Reference : Ambivalence in family caregivers for older people: Emotion-theoretical views
Scientific congresses, symposiums and conference proceedings : Unpublished conference
Social & behavioral sciences, psychology : Treatment & clinical psychology
Social & behavioral sciences, psychology : Multidisciplinary, general & others
http://hdl.handle.net/10993/19020
Ambivalence in family caregivers for older people: Emotion-theoretical views
English
Boll, Thomas mailto [University of Luxembourg > Faculty of Language and Literature, Humanities, Arts and Education (FLSHASE) > Integrative Research Unit: Social and Individual Development (INSIDE) >]
26-Jun-2014
Yes
Yes
International
International Workshop on Ambivalence in intergenerational family relationships: New Perspectives on Methodology
From 25-6-2014 to 26-6-2014
Integrative Research Unit on Social and Individual Development (INSIDE), Université du Luxembourg
Niels Bohr Centre of Cultural Psychology, Aalborg Universitet, Denmark
Remich
Luxembourg
[en] elder care ; caregivers ; caregiver burden ; adult offspring ; family members ; intergenerational relations ; emotions ; emotional states ; ambivalence ; cognitions ; cognitive appraisal theories
[en] Ambivalences in family caregivers for older people are analysed from an emotion-theoretical point of view and the benefits of this approach are delineated. The topic is confined to psychological ambivalence as an experience of the individual with a special emphasis on emotional ambivalence as co-presence of positive and negative emotions about the various aspects of adult children’s care provision. The stage for understanding mixed emotions in this context is set through a description of the multi-facetted nature of the caregiving situation: (1) Various difficulties of the older parent (e.g., diseases, problems with activities of daily living, suffering), (2) multiple tasks of the caring adult child (e.g., skilled nursing, help with daily activities, emotional support provision), and (3) several gains and losses for the older person and the caring child. The generation of positive and negative emotions is analysed from a cognitive point of view according to which emotions toward caregiving arise from subjective appraisals of the various facets of the caregiving situation. These appraisals are, in turn, conceived to consist in comparisons between what adult children desire and what they believe with respect to the caregiving situation. Fulfillments of such desires are assumed to lead to positive emotions (joy, pride, admiration, etc.) and frustrations of such desires are assumed to result in negative emotions (sadness, pity, guilt feelings, etc.). Because adult children have multiple desires (e.g., own welfare, welfare of old parent, welfare of other relatives) and multiple beliefs about the caregiving situation, various combinations of positive and negative emotions and thus ambivalences are expected and described. This kind of analysis is further applied to emotional ambivalences about “big care decisions” (e.g., initiating nursing home admission) and “small care decisions” (e.g., taking a care off-time over the weekend). In concluding, heuristic benefits of this emotional-theoretical approach are summarized: Options for a refined description, measurement, understanding and management of emotional ambivalences in the context of intergenerational caregiving.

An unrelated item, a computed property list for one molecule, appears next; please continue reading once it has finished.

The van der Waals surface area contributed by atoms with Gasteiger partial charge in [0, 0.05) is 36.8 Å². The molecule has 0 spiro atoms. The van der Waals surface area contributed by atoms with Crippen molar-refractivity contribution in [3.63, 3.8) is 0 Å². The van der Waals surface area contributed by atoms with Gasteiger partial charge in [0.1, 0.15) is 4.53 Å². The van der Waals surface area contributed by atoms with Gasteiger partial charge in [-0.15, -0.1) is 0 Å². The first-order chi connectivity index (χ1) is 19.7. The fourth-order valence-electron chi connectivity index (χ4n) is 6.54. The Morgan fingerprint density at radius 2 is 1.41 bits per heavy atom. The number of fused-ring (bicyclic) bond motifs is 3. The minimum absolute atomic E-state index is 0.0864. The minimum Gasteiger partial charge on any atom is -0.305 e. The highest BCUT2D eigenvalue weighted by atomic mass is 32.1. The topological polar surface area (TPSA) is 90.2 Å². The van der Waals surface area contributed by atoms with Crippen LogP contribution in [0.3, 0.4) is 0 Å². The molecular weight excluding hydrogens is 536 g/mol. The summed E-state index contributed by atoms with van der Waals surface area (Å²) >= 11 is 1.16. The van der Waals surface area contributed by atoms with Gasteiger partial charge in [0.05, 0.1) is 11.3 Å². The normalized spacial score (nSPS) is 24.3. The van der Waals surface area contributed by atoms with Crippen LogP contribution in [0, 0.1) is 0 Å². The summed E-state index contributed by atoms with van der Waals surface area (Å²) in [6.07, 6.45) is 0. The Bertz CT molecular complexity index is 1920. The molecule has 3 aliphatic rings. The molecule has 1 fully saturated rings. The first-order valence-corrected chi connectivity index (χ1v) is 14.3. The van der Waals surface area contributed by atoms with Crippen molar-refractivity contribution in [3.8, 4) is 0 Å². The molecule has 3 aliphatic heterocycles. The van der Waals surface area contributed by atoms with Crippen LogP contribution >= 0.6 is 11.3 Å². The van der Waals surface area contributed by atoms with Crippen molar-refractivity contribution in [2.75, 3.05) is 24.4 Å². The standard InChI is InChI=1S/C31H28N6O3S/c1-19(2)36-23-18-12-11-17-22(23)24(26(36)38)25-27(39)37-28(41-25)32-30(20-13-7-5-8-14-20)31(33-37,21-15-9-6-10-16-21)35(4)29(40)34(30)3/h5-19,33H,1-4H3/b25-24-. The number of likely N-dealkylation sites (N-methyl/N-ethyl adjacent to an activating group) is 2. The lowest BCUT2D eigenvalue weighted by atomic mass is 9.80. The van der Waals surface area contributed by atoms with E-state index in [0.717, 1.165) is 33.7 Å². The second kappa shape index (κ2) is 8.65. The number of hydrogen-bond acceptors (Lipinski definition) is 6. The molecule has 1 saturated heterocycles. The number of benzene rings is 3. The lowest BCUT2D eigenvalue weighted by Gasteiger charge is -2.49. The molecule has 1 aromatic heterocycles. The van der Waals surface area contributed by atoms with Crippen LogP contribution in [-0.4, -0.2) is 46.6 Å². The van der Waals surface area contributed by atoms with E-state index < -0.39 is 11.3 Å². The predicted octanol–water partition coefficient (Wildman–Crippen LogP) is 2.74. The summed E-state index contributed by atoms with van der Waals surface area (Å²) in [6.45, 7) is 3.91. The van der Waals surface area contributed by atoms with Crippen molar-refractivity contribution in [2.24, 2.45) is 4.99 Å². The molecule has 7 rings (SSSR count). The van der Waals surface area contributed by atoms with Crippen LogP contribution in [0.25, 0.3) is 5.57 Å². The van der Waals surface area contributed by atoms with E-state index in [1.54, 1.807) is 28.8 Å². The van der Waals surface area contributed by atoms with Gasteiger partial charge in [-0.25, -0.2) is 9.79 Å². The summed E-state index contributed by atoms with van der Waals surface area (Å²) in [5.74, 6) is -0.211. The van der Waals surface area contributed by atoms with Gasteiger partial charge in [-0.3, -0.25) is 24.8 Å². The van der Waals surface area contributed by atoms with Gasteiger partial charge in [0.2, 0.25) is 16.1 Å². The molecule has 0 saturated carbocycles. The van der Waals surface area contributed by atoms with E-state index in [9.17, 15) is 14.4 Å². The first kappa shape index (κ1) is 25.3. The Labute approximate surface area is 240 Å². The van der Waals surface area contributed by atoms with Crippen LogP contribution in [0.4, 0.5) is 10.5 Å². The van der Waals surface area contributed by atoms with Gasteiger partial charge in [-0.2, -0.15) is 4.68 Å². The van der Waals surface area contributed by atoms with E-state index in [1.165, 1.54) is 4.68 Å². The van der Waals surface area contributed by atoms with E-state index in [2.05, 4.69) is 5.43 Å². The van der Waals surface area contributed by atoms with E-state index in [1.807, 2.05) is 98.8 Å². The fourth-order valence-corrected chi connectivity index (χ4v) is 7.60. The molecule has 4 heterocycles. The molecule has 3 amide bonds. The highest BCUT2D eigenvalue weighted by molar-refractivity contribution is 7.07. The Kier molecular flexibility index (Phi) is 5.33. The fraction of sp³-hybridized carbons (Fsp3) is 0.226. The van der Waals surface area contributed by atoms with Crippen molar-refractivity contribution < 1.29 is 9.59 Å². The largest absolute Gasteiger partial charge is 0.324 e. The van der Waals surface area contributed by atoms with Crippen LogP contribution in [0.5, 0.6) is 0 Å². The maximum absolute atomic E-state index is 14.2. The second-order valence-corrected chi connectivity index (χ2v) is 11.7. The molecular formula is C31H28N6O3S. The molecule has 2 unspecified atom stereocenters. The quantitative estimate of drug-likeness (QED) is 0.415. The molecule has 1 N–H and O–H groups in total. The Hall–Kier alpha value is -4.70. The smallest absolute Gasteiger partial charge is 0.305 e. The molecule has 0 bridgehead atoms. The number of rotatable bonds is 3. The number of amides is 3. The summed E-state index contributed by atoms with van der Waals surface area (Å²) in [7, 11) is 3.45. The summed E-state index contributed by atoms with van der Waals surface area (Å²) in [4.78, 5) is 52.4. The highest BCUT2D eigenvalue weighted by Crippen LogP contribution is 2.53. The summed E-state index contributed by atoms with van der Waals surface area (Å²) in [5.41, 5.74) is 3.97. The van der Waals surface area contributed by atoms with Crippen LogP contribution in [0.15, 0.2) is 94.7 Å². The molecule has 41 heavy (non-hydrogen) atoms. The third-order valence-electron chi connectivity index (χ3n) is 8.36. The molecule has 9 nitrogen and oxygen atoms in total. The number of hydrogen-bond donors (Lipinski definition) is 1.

Integrative Research Unit on Social and Individual Development (INSIDE), Université du Luxembourg ; Niels Bohr Centre of Cultural Psychology, Aalborg Universitet, Denmark ; The Leir Luxembourg Program-Clark University (LLP-CU)
Université du Luxembourg ; Aalborg Universitet, Denmark ; The Leir Luxembourg Program-Clark University (LLP-CU)
Researchers
http://hdl.handle.net/10993/19020

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